Secret reports on staff sought

Geraldine Hackett

Labour adviser alarms unions with proposal to deal with incompetent teachers, reports Geraldine Hackett. Controversial proposals to give inspectors the power to prepare confidential reports on poor teachers are being put forward by the architect of Labour's latest strategy for tackling failing schools.

Michael Barber, professor of education at Keele University, and an influential adviser to David Blunkett, Labour's spokesman on education, suggests that such reports might provide a basis for heads to begin disciplinary procedures against teachers.

In this week's TESGreenwich lecture, Professor Barber estimates that inspections may identify more than 2,500 schools that are struggling to provide adequate education in addition to between 250 and 500 deemed to be failing.

In these schools, says Professor Barber, steps have to be taken to deal with the performance of a relatively small number of poor teachers.

Such measures are unlikely to go down well with the teacher unions. Their leaders have already expressed dismay at Mr Blunkett's endorsement of the Barber-inspired Fresh Start strategy for closing failing schools. However, Professor Barber speaks from a background of several years as head of research at the National Union of Teachers and he has had practical experience of problem schools as Labour chairman of the London borough of Hackney's education committee.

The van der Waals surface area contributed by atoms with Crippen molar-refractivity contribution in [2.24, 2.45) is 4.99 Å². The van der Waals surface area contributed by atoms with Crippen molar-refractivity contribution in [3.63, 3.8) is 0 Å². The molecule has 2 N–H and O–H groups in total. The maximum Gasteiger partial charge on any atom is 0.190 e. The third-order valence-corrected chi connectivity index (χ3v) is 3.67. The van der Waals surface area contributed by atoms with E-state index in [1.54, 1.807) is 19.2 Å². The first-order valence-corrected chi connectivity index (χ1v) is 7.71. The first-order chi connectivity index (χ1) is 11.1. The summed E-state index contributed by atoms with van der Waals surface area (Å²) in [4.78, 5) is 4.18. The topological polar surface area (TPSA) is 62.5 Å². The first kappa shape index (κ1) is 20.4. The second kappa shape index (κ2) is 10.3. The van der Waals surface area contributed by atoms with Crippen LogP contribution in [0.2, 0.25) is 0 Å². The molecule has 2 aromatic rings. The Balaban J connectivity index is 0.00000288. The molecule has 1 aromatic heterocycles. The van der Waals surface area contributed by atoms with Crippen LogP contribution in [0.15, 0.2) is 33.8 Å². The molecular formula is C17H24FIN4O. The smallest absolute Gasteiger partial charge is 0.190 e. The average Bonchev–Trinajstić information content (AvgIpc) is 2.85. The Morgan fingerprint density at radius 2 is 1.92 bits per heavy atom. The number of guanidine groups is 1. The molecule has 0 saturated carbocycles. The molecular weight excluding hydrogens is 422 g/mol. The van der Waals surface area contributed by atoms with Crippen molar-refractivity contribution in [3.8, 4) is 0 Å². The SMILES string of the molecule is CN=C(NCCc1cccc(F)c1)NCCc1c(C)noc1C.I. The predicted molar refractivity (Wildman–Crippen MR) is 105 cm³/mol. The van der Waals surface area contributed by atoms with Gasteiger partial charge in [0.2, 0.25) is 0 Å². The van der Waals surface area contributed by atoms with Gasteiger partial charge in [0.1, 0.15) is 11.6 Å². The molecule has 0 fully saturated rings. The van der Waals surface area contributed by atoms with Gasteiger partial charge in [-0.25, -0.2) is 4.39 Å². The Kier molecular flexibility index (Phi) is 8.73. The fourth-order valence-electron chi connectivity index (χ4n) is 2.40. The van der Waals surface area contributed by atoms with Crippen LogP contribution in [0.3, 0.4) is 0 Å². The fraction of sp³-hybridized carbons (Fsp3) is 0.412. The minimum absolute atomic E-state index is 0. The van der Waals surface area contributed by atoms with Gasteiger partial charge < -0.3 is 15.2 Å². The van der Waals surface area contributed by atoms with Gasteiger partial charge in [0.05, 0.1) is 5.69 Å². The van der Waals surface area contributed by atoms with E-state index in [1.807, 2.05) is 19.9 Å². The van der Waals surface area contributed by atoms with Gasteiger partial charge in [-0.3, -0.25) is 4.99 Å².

For weak schools that are not technically failing, he suggests there should be a formal procedure for dealing "effectively and fairly" with poor teachers or failing heads. The inspectors' confidential report on individuals could trigger competency proceedings - if found incompetent the teacher would be dismissed.

The lecture elaborates on the Fresh Start initiative. According to Professor Barber, a local education authority would have to act quickly to close a failing school, perhaps over an extended summer break. The school would then re-open with new governors; high-calibre leadership and extra resources to attract new staff. Teachers from the old school would be able to apply to the new one.

The sanction of closure would apply only to the worst of the failing schools, says Professor Barber. The intention would be to open a school staffed with teachers who were innovative and ambitious.

"I am talking about handfuls of schools. It would not apply to all failing schools, only those that had been consistently failing for some time," says Professor Barber.

In some cases, he says, closing the school and dispersing pupils might be the best solution. However, if that forced children to travel long distances, then some teenagers might just disappear from the education system. A better option might be to re-open as a new school.

The National Association of Schoolmasters Union of Women Teachers has poured scorn on the idea as impractical. Nigel de Gruchy, the union's general secretary, also objects to the idea that inspectors could prepare confidential reports on teachers.

"Incompetent teachers should be identified on their second day in a school. It says a great deal about a head who has to be told about incompetents. Any such report on a teacher should be open and public," he says So far, the Office for Standards in Education has verified that 50 schools are failing to provide adequate education: 19 secondary; two middle; 26 primary and three for children with special needs.

OFSTED says the purpose of inspection is to look at the quality of teaching and learning. Identifying weak teachers is the responsibility of heads and local authorities and is not an area in which OFSTED would want to interfere.

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